Mr. Keesler's letter follows:
"DEAR SIR—The building and loan associations of North Carolina, and of the United States are greatly surprised at there being any doubt as to their complete exemption from the stamp tax. Those of us concerned in the management of these institutions and who have had occasion in the past to explain their principles and methods to some of the members, are convinced that it was the intent of Congress to exempt all such associations, which are strictly co-operative and purely mutual, from the operations of the act in question. The failure of Commissioner Osborn to so construe the act is, therefore, a grievous disappointment to these grand institutions throughout every state, North and South, where they now exist. It will also cast a damper upon the extension work now getting well under way.
"I have no hesitancy in affirming that these associations have been and are today the greatest financial blessing ever bestowed upon the people of North Carolina, and they are not of governmental creation. They have, however, been recognized and justly aided by the federal government in always being held free from taxation.
“Today, when distress and suffering are everywhere apparent in consequence of a foreign war; when money, especially in the South, can scarcely be had at all by many from the ordinary money channels, public or private, these same building and loan associations, and they alone, have stuck to 6 per cent, and have made loans daily to white and black among their shareholders, without favor or discrimination, and these loans have been limited only by the scant supply of funds. Moreover, every penny paid upon these
loans gets an interest credit to the full extent, pro rata, of the profits earned. I do not hesitate to challenge any and all financial institutions throughout the Union for a showdown as to good already accomplished and as to prospects for almost unlimited extension.
"The tax in question will fall upon the poor and needy, upon the home seekers among our people, who need sympathy and encouragement and aid. If enforced, I am driven to say, it will be a blunder without excuse, and a burden upon that class of our people least able to stand it.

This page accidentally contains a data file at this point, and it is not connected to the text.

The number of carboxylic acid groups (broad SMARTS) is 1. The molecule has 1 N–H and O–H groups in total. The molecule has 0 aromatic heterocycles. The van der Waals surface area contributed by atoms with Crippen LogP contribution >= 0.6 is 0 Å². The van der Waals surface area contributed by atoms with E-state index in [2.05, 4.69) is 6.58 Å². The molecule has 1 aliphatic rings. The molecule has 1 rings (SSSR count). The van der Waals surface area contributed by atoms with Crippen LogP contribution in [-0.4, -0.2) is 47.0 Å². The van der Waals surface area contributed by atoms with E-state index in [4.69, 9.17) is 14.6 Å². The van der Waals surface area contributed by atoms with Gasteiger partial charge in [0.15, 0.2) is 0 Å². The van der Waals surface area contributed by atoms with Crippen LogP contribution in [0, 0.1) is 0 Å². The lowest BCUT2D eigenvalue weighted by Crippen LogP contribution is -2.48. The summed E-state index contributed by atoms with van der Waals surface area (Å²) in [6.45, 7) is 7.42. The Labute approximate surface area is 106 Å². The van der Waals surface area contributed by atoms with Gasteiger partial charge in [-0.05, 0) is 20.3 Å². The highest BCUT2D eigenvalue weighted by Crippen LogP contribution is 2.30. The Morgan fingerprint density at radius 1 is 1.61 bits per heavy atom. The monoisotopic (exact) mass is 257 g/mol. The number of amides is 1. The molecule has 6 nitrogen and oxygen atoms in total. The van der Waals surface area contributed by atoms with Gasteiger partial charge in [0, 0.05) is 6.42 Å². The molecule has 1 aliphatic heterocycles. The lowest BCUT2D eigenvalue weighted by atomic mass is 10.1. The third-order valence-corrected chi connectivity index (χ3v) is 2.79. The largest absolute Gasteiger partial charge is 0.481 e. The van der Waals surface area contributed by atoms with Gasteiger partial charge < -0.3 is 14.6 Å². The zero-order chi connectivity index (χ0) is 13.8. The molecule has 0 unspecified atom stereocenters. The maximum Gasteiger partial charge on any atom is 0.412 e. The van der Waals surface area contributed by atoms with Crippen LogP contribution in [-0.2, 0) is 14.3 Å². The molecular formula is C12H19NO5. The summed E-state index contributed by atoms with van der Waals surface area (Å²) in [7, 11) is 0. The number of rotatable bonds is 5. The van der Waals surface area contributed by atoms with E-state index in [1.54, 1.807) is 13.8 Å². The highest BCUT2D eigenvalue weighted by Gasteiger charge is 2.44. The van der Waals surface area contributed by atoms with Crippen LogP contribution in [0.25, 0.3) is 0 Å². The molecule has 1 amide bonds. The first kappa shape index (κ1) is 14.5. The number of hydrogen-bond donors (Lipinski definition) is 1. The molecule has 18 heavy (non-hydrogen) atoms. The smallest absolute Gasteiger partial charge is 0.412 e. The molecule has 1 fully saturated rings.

"What applies to North Carolina in this particular, applies also to all other sections of our country.
“I pray you, therefore, to consider the subject in the light above given, and do what you think just and right towards relief in the unfortunate situation. I take it that Congress will be called upon to act in the matter.
E. L. KEESLER, "President North Carolina Building and Loan League
and Assistant Secretary United States League.”
SENATOR SIMMONS' REPLY. Mr. E. L. Keesler, President North Carolina Building and Loan League,
Charlotte, N. C.:
MY DEAR SIR-I am in receipt of your letter of recent date with reference to the ruling of the Commissioner of Internal Revenue upon the question of the liability of building and loan associations for certain taxes imposed in the Emergency Revenue Bill. In reply, I beg to advise you that I have taken the matter up with the Commissioner and asked him to submit the question of the liability of these associations to the Attorney-General.
Senator Root, of New York, called upon me this morning about this matter, and we concluded that the best course to pursue was to ask for a construction by the Attorney-General. I am quite sure the committee intended to exempt these associations, and if there is any doubt as to the meaning of the act it grows out of the amendment which was made to this clause of the bill with reference to irrigation, the provision with reference to this subject having been added after the committee had drafted a provision with reference to building and loan associations. Very truly yours,
F. M. SIMMONS. JOINT RESOLUTION PROPOSED. Secretary H. F. Cellarius, of the U. S. League, has forwarded to Hon. O. W. Underwood the following joint resolution, to determine the construction of the Emergency Revenue Act, relating to the exemption of building associations:
JOINT RESOLUTION. A Resolution to determine the Construction of an Act to increase Internal Revenue and for other purposes, approved October 22, 1914.
Resolved, By the Senate and House of Representatives of the United States in Congress assembled: That the Act entitled "An Act to increase Internal Revenue and for other purposes," approved October 22, 1914, shall not be construed